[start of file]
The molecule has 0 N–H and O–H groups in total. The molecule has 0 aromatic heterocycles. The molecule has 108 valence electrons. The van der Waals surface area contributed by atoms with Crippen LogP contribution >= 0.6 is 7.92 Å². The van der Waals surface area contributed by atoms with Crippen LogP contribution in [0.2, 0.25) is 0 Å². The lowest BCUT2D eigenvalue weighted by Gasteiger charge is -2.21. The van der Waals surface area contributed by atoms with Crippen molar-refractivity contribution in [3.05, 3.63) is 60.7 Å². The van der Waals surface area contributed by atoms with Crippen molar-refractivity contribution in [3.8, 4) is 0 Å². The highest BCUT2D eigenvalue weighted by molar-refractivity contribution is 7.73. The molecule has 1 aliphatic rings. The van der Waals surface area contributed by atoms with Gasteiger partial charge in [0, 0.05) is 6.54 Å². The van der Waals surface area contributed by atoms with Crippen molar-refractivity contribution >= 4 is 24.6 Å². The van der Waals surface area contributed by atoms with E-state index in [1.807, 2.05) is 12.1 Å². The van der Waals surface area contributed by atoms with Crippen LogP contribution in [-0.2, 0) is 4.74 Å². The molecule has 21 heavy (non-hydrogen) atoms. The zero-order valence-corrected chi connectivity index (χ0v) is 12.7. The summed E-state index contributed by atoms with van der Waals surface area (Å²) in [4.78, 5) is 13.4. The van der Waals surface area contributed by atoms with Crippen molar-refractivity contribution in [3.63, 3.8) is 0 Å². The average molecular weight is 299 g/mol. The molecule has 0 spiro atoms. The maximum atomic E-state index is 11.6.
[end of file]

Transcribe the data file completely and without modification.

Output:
The molecule has 0 N–H and O–H groups in total. The molecule has 0 aromatic heterocycles. The molecule has 108 valence electrons. The van der Waals surface area contributed by atoms with Crippen LogP contribution >= 0.6 is 7.92 Å². The van der Waals surface area contributed by atoms with Crippen LogP contribution in [0.2, 0.25) is 0 Å². The lowest BCUT2D eigenvalue weighted by Gasteiger charge is -2.21. The van der Waals surface area contributed by atoms with Crippen molar-refractivity contribution in [3.05, 3.63) is 60.7 Å². The van der Waals surface area contributed by atoms with Crippen molar-refractivity contribution in [3.8, 4) is 0 Å². The highest BCUT2D eigenvalue weighted by molar-refractivity contribution is 7.73. The molecule has 1 aliphatic rings. The van der Waals surface area contributed by atoms with Gasteiger partial charge in [0, 0.05) is 6.54 Å². The van der Waals surface area contributed by atoms with Crippen molar-refractivity contribution >= 4 is 24.6 Å². The van der Waals surface area contributed by atoms with E-state index in [1.807, 2.05) is 12.1 Å². The van der Waals surface area contributed by atoms with Crippen LogP contribution in [-0.2, 0) is 4.74 Å². The molecule has 21 heavy (non-hydrogen) atoms. The zero-order valence-corrected chi connectivity index (χ0v) is 12.7. The summed E-state index contributed by atoms with van der Waals surface area (Å²) in [4.78, 5) is 13.4. The van der Waals surface area contributed by atoms with Crippen molar-refractivity contribution in [3.63, 3.8) is 0 Å². The average molecular weight is 299 g/mol. The molecule has 0 spiro atoms. The maximum atomic E-state index is 11.6.